Unlimited wealth and refined taste transformed Mantua - a provincial town between three lakes, halfway from Venice to Milan - into one of the artistic and cultural centres of Europe. The Gonzagas, a princely family who ruled from 1328 to 1708, began as soldiers of fortune and accumulated riches through the art of war. Enhancing their dynasty by military alliances and advantageous marriages, they finally surpassed their rivals the Montefeltros in Urbino, the Malatestas in Rimini and the Estes in Ferrara.
This learned, perceptive and sumptuously illustrated book, with text translated from the Italian by A. Lawrence Jenkins, tells of the Gonzagas' tireless quest to acquire art, on their trips around Italy, by artists of the calibre of Pisanello, Mantegna, Alberti, Perugino, Correggio, Giulio Romano and Rubens. Raphael and Titian sent paintings that were commissioned in their workshops; Tintoretto brought his works in person.
The Gonzagas also imported craftsmen, actors and musicians, and even kidnapped a few promising castrati. The artists' city planning and fortifications, churches and palaces, frescoes and paintings, sculpture and armour, tapestries and stage sets, silverware and coins, jewels and cameos - amounting to 20,000 objects - left a deep mark on the town. The greatest creators were richly rewarded. Both Mantegna and Giulio rose from artisans to noblemen, and had their own collections of Classical art and impressive palaces.
Mantegna worked in Mantua (the birthplace of Virgil) from 1460 until his death in 1506. He combined, with "solemn bravura", Classical grandeur, sculptural figures and illusionistic perspective. His monumental heroes, art historian Bernard Berenson observed, were "statuesque in pose, processional in gait, and godlike in look and gesture". Mantegna's Dead Christ (now in the Brera in Milan) emphasises human mortality and the terrors of death. Christ's corpse, seen from below and with a radically foreshortened body, is rigidly stretched out on a tomb and in a winding sheet, with gangrenous flesh and punctured hands and feet. His dark matted hair falls on a blood-red cushion; his eyes are closed and his mouth twisted in pain. At his side, three followers weep, mourn and pray.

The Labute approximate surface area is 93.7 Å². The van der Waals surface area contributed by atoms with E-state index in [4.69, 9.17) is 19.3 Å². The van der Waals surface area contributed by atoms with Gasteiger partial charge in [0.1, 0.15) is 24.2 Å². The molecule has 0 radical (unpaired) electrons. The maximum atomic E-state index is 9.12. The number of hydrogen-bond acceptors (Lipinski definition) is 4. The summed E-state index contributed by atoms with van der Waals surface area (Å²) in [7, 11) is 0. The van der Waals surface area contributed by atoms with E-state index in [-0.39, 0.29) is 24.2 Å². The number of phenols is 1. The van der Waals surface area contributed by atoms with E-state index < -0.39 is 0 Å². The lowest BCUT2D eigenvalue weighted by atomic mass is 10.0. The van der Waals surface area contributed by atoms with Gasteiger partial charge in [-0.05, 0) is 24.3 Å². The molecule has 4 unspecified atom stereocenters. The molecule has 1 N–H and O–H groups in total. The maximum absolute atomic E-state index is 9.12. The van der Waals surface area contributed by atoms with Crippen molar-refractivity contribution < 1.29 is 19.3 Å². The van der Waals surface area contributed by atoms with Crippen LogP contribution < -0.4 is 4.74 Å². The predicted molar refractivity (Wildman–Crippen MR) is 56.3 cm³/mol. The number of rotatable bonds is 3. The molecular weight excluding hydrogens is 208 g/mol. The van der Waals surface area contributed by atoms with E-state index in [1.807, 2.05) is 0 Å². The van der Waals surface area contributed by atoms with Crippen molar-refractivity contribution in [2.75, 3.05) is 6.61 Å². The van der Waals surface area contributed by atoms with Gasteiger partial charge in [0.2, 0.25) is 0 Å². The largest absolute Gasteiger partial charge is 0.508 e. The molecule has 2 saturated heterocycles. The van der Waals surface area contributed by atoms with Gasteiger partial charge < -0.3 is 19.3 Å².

Mantegna's masterpiece, the Camera degli Sposi (Newlyweds' Chamber), in Mantua's Palazzo Ducale, was called "the most beautiful room in the world". On one wall the Marquis Ludovico, surrounded by his wife, charming children, lavishly dressed courtiers and rigid dwarf, receives a dramatically delivered letter. Two other scenes show Ludovico and his impressive entourage welcoming back his son, with his cardinal's hat, from Rome; another portrays the departure of the marquis, with his monumental dogs and horses, for military duties.
Giulio Romano, arriving in Mantua 18 years after Mantegna's death, had to deal with the jealousy of rivals and the egoistic demands of his patrons. (Tintoretto, for example, portrayed the Gonzagas' triumph in a battle that was never fought.) Giulio's most notorious work, in the Palazzo del Te outside Mantua, is frankly pornographic, depicting Jupiter, his lower extremities in the guise of a sea monster, about to plunge his enormous erection into an unresisting Olympia.
Things ended badly for Mantua when its wealth and power declined and its treasures fell prey to foreign powers. In 16, 370 major works of art were sold to Charles I of England, and later dispersed when he was executed. (Mantegna's Triumphs of Caesar remains in Hampton Court.) In 1629, the town was pillaged by troops of its former protector, the Holy Roman Emperor. It was devastated by a plague the following year, and sacked again in 1632, when 300 cartloads of booty left Mantua. Finally, in 1797, Napoleon's army ransacked the town. Although most of the portable art was stolen, the buildings, altarpieces and frescoes remain superb examples of an enlightened dynasty and the transforming power of art. The Art and Architecture of Mantua is an exceptional account of the town, the Gonzagas and their great artists.
The Art and Architecture of Mantua: Eight Centuries of Patronage and Collecting
By Barbara Furlotti and Guido Rebecchini. Thames & Hudson. 280pp, £48.00. ISBN 9780500514429. Published 13 October 2008.